Outdoor wonder is best in summer
Camp fund brings children up close with Mother Nature
06/04/2012 12:00 AM
06/09/2012 7:31 PM
Summertime is about getting dirty, finding critters under logs, spotting an adventure in your own backyard. That’s why the Charlotte Observer’s Summer Camp Fund gave Charlotte Nature Museum money for 10 needy children to go to camp for a week.
The camps, for children in preschool through third grade, are at the museum that opened in 1951 in the woods near Charlotte’s Freedom Park.
It has live animal exhibits, interactive displays, a year-round butterfly pavilion, 2 acres of nature trails and “Fort Wild,” an outdoor play area.
“Adults take some of the natural backyard wonders for granted,” said museum Director Lisa Hoffman, who has been there nine years. “For kids, every day they see something in nature it’s almost a brand new experience.”
Hoffman calls it the “wonder quotient.”
The museum has green herons, blue herons, turtles, snakes, opossums and salamanders.
Most of the animals are native to the Carolinas, and some could even turn up in local backyards. Many animals were saved and wouldn’t be able to survive on their own.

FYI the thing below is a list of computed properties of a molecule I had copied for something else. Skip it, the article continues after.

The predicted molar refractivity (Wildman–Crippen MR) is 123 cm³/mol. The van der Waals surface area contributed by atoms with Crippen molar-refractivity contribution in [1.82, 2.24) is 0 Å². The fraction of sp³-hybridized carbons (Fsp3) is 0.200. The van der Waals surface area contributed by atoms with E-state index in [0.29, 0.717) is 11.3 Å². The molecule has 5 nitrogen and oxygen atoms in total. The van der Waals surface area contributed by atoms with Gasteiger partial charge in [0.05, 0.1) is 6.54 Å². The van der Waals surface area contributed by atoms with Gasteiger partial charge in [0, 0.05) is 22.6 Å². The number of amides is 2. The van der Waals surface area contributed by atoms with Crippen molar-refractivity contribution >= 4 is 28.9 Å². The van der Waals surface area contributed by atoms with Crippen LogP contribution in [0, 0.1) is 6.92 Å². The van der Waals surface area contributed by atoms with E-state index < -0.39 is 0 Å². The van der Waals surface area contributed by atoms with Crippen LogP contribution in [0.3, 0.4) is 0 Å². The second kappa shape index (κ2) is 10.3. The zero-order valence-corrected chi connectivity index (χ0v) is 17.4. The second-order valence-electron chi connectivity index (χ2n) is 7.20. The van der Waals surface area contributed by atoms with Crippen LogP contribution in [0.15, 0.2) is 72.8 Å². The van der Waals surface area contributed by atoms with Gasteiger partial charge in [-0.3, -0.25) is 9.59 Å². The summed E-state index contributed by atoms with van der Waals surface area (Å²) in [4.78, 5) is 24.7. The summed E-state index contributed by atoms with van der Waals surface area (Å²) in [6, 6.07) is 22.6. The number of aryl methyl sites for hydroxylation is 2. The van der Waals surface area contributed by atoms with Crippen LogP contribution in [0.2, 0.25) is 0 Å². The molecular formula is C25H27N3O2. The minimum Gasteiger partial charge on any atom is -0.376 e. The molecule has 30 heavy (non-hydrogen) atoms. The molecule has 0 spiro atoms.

They rescued a skunk from a farm with poor living conditions and an owl that had been hit by a car.
The campers learn about the animals and insects and how to care for them.
“You just get them to love (nature),” said Hoffman. “Loving it is the start.”
Hoffman remembers one young camper who had health problems. His schedule was strict and structured and his parents had to check on him regularly.
Articulate but shy, the boy developed a favorite spot by Briar Creek, where he trolled for tadpoles.
One day, he fell in the creek.
“He loved it,” said Hoffman. “He thought it was just the best day ever for him to go home muddy and dirty and say ‘I fell in the creek trying to catch tadpoles.’ You have a child who was very guarded, and then you see him in there, covered head to toe in mud. That’s a sign of success.”
Hoffman says that as a young girl, her family always hiked and took side roads. Whenever they saw something intriguing, they’d stop.
Hoffman went on to get a master’s degree in plant biology, and for a while, worked as a museum technician at the Smithsonian Museum of Natural History in Washington.
“Those early seeds make a difference,” she said. “I am that person who still gets really excited about anything new I see.”
Hoffman said it’s rewarding to see where former campers and volunteers are now.
Some work at the Charlotte Nature Museum or other museums across the country. Others are college professors, architects and inventors, she says.
John Mackay, president and CEO of Discovery Place North Carolina, started as a volunteer.
Charlotte Nature Museum has “changed and impacted a lot of lives,” said Hoffman. “We laugh and just smile and say....‘We’re doing something right.’”
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